We try not to look at the guy's backside. We are in shock. He does not care.
Lovely start to the morning!
In Agra, we get to a hotel and catch a few winks. We decide to pay a tour company for some help.
We pay for a car and driver for the rest of the day, the next morning in Agra, a drive to a game park 6 hours away, and then a trip to Jaipur on 11/11.
The driver is nice and takes us to the Agra fort first. They ask if we have a Taj ticket because we will not have to pay some extra tourist charge if we already paid it there.
We pay it and figure we will not have to pay it at the Taj Mahal. It's a really nice fort, with lots to see.
We can see the Taj Mahal from here. In some ways 'fort' is not an accurate name as there are actually royal apartments, mosques, and other beautiful building such as baths inside.
The fort at Agra is much more impressive and beautiful than the fort in Delhi as it sits high on a river bank and has many temples/apartments built by and for rulers such as Shah Jahan who built the Taj Mahal.
Jahan and his
harem lived in the fort during his reign.
We then go across the river to the East Bank to view the "Baby Taj", a temple created by a woman for her parents.
It's quite nice, with white marble and inlaid stones. On the way out, we are hit hard by a few children for money or Pepsi.
One of them has disfiguration on her face, and it is hard to ignore them at the car window.
Crossing the river, we see women and children cleaning clothes. They clean them by smacking the clothes against some boards and rocks in the water.
On to the Taj we go. We've chosen to get to the Taj Mahal in the evening to see sunset and we'll then return the next morning to see sunrise as Friday's are free entrance to most places in India.
Although full of both tourists and local people, the Taj Mahal is a very impressive sight and certainly deserves to be the symbol most used to represent India.
The main white marble building is the burial site for Shah Jahan and his favorite wife.
The ground and buildings are all built in perfect
symmetry. Upon entering through a massive red sandstone gateway we see the famous view across the pools with lotus-flower-shaped fountains up to the Taj Mahal itself surrounded on 4 corners by white marble spires 40 meters each.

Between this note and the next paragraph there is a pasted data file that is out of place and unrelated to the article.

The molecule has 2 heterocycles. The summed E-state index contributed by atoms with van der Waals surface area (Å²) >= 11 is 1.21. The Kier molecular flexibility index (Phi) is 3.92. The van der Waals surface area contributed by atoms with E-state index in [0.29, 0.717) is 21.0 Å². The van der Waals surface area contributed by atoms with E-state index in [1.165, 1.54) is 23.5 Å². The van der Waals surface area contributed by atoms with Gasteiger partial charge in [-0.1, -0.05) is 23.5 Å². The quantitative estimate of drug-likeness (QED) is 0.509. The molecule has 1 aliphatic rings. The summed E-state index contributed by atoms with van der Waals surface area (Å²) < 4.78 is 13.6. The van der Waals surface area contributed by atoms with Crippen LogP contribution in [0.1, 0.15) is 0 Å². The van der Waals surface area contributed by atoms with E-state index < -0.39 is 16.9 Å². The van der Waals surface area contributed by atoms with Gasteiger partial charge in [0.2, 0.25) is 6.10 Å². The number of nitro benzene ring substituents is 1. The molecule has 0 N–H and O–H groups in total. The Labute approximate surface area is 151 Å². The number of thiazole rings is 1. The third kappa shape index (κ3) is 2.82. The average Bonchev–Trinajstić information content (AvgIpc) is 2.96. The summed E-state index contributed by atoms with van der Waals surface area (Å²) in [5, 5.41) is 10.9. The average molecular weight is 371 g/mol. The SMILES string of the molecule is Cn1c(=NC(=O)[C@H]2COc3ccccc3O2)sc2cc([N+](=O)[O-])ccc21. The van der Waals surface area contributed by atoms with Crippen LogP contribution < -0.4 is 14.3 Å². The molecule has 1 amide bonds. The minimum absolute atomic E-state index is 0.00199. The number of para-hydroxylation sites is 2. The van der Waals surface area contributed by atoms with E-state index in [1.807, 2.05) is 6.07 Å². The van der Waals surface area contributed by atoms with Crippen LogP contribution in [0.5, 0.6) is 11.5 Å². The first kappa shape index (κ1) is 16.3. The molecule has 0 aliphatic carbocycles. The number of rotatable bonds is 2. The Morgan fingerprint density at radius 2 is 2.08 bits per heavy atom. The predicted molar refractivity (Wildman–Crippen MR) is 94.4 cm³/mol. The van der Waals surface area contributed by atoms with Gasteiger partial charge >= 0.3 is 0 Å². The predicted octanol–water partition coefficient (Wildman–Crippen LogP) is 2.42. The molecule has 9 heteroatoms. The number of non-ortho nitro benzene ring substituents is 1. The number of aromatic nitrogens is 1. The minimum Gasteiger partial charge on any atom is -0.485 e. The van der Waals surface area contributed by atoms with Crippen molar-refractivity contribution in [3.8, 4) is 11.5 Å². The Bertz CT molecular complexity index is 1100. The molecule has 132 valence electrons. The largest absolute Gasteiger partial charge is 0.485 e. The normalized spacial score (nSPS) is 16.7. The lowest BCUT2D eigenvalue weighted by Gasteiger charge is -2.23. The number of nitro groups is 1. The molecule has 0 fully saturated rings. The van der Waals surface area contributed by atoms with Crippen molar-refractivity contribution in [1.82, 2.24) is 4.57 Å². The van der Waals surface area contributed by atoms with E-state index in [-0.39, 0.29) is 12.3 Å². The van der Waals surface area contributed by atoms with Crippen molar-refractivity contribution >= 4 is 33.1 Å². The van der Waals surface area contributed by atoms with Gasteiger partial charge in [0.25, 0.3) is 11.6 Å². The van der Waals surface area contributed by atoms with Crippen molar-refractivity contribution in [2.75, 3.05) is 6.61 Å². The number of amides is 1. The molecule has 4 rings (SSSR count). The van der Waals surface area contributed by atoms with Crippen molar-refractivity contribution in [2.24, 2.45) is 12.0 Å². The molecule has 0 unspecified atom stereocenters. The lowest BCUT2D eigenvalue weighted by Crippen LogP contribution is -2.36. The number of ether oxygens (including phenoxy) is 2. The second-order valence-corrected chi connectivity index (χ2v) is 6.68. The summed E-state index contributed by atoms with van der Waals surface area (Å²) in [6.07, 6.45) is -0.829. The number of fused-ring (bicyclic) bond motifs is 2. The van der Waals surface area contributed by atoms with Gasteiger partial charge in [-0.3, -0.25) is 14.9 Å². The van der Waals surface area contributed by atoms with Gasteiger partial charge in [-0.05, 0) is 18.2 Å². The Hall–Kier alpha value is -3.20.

On each side of the main building sit red sandstone and white marble temples which would be beautiful by themselves.
As with every mosque, we take off our shoes and walk through the building admiring the work that took approximately 22 years with 20,000 artisans working non-stop to build.
After taking in the sunset we returned to our hotel for the night. We had splurged a bit and stayed at a better hotel this night to make up for the not-so-great places in Delhi.
11/10: We got up early Friday to be at the Taj Mahal by its opening at 6am.
When the gates opened the few people gathered walked through the main gates and sat on the steps together waiting for sunrise.
People were talking mainly in a whisper which added to the special feeling of anticipation for the sunrise.
After watching the sunrise turn the marble from night-blue to yellow-gold, we again walked through the grounds to take in the views.
By the time we left at 7:30am the grounds were once again full of local and foreign visitors as they had been the night before.
We found our driver and left Agra for our drive to Ranthambhore which is a national park 112 miles south of Jaipur known for tiger watching.
When we had hired the car and driver, we had been told that the drive to Ranthambhore
would take approximately 6 hours from Agra and that by leaving at 8am we could make it by 3pm for an evening game drive.
Once on the road we realized that this was not the case. The roads in India are fairly bad (we were on a "good" road!) and our car could only do a top speed of about 60km/hr between slowing and sometimes just stopping for camels, cows, people, or other trucks that might happen to be blocking the road.
It soon became obvious that we were going to be lucky to make the park by 7 or 8pm which would only give us time for a morning game drive on Saturday before a long drive to Jaipur.
At lunch we made the decision to scrap the national park and just go straight to Jaipur.
We could then have our driver take us around Jaipur in lieu of the park. We were somewhat disappointed in not being able to see a tiger in the wild, but knew our nerves would be shot if we continued.